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Black Country Communion at Wolverhampton Civic

Not since the days of Led Zeppelin, Black Sabbath, Judas Priest and, of course, the mighty Slade has the Black Country had a rock supergroup it can call its own.

Black Country Communion at Wolverhampton Civic

Black Country Communion

Wolverhampton Civic Hall

Concert review and photos by Ian Harvey

Not since the days of Led Zeppelin, Black Sabbath, Judas Priest and, of course, the mighty Slade has the Black Country had a rock supergroup it can call its own.

That small oversight was well and truly laid to rest last night as Black Country boys Glenn Hughes and Jason Bonham introduced American counterparts Joe Bonamassa and Derek Sherinian to the Civic for Black Country Communion's first ever full concert . . . where else but in the Black Country?

Click on the image on the right to start the gig photo gallery

From the moment Hughes' thunderous bass riff introduced the song Black Country it was like a torch had been lit underneath the famous old venue, the ghosts of rock Christmases past roaring into the present.

The 3,000-strong Civic crowd took up Cannock-born Hughes' battle cry: "I am a messenger, this is my prophecy, I'm going back . . . to the Black Country."

From there it was no holds barred as the band ripped through almost all of its self-titled debut album, Hughes continuing to justify his "Voice of Rock" reputation.

Bonamassa, unleashed from his day job as the saviour of blues rock, was a revelation, clearly relishing being not just a band leader but a band member. He must have been relaxed because instead of the usual designer suit and sharp shoes, he was sporting jeans and trainers . . . still designer, of course.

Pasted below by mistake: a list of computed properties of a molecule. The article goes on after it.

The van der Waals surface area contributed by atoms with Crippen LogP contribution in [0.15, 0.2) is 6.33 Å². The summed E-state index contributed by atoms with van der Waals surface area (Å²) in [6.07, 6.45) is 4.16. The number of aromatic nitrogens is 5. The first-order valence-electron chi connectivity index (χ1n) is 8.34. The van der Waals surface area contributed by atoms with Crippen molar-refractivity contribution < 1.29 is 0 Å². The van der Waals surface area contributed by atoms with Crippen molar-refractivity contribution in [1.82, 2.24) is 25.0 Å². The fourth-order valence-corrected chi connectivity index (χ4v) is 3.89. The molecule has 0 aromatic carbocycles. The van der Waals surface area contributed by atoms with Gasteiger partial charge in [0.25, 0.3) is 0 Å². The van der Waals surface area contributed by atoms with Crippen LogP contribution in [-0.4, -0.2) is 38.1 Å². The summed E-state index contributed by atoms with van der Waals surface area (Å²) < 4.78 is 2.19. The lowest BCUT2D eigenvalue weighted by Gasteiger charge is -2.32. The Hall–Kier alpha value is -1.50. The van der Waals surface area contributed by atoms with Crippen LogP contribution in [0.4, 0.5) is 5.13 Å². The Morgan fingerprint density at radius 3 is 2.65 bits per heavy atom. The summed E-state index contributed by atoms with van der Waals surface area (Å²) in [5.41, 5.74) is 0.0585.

It's virtually impossible to pick highlights, such was the consistency throughout the 90-minute set, but perhaps special mention should go to the foot-to-the-metal Sista Jane, Bonamassa's showpiece Song of Yesterday, and the extended workout of Too Late For the Sun, Shernian's keyboards more to the fore than on disc.

Hughes introduced Medusa, which he wrote for his 70s band Trapeze, by referring to legendary Led Zeppelin drummer John Bonham: "I had the luck of playing this song with the best rock drummer of all time and now I get to play with his son."

Dudley-born Jason gladly accepted the crowd's applause for both him and his father. His Dad would have surely have been proud of a performance which covered the gamut from all-out rock to subtle twists and turns.

And then there were the "cover" versions. If Burn, from Hughes' days with Deep Purple was welcome but a tad predictable,

there were more than pleasant surprises in the choices of Bonamassa's crushing Ballad Of John Henry and Led Zeppelin's hypnotic No Quarter.

Black Country Communion are wasting no time in returning to the studio next year for a follow-up album. They have adopted the Black Country as their spiritual home and on the evidence of last night's rapturous reception, the Black Country has accepted them as their new house band.

Music photography by Ian Harvey / RocktasticPix

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